“A large HMO looked at 65,177 men and women age 15-49. Over 10 years, marijuana users died no sooner than nonusers. […] second study looked at 45,450 Swedish army conscripts. They were 18-20 years old when asked about marijuana use. Fifteen years later, the marijuana users were just as likely to remain alive as nonusers.“
(Source, accessed on May 2015)
The question is: is there something called cannabis overdose? The answer is quite simply “no, there isn’t.” This has been demonstrated by an incredible number of studies, like to two I mentioned in the quote than opens this post. If you smoke too much, you wont feel very well… but you won’t die.
As a matter of fact, “a marijuana smoker would have to consume 20,000 to 40,000 times the amount of THC in a joint in order to be at risk of dying.” Basically, you would have to consume an amount of marijuana close to 1,500 pounds within fifteen minutes in order to kill yourself. That’s quite a challenge, trust me. However, while marijuana, it seems fair to claim, and I hope you will agree, is not a killer, there are other substances that kill people—a lot of people—everyday.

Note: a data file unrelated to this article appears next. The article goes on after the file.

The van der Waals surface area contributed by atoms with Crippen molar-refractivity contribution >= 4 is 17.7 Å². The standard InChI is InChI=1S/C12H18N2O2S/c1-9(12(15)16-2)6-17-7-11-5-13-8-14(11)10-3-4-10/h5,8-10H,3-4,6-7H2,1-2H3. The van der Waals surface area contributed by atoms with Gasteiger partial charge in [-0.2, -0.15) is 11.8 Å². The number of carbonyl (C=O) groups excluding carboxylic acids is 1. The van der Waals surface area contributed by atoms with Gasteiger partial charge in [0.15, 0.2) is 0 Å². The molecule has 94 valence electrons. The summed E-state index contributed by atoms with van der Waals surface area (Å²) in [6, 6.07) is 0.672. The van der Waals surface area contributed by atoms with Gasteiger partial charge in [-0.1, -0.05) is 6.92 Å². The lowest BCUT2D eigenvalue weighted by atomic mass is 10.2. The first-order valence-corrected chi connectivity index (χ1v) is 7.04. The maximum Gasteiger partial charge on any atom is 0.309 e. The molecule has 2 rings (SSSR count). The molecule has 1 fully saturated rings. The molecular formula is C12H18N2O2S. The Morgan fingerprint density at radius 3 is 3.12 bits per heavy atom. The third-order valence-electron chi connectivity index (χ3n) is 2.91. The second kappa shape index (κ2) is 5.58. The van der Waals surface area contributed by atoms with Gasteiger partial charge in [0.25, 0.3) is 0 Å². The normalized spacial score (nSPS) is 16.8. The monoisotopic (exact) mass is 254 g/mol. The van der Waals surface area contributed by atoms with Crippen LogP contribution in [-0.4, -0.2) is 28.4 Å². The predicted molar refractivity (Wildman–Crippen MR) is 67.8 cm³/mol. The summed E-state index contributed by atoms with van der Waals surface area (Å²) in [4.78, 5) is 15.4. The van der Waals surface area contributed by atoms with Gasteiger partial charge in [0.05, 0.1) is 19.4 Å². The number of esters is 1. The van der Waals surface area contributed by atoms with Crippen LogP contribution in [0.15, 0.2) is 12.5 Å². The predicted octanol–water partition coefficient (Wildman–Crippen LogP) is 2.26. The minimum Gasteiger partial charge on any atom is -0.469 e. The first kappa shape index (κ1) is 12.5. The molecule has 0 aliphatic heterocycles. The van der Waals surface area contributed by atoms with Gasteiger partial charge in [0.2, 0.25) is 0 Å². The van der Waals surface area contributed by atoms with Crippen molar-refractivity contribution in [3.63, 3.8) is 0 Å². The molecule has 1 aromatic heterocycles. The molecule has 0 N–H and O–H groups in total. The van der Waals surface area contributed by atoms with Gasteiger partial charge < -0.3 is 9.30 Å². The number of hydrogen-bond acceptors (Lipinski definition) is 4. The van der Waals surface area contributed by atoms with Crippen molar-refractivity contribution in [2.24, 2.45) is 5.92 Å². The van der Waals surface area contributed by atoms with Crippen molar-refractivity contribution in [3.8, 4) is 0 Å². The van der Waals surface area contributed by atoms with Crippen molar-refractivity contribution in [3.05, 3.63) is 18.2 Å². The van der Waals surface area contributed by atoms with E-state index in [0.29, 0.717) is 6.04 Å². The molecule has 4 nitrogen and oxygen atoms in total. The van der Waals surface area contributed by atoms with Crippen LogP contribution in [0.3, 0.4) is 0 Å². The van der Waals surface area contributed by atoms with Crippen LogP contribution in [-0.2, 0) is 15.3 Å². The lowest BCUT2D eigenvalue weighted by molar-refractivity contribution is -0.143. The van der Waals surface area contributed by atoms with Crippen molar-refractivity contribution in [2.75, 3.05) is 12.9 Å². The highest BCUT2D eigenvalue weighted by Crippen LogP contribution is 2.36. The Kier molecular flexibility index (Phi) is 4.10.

What would you say if I told you that “in 2010, overdoses were responsible for 38,329 deaths. Sixty percent of those were related to prescription drugs. In the same year, a total of 25,692 persons died of alcohol-induced causes, including accidental poisoning and disease from dependent use” (Source, accessed on May 2015). And things are not getting better.
According to the CDC, “an average of 6 people die of alcohol poisoning each day in the US.” How does it happen? “Very high levels of alcohol in the body can shutdown critical areas of the brain that control breathing, heart rate, and body temperature, resulting in death,” say the experts. Now: is there anyone out there who is able to tell me why on earth cannabis is “bad” and alcohol is “good” and legal everywhere in the world?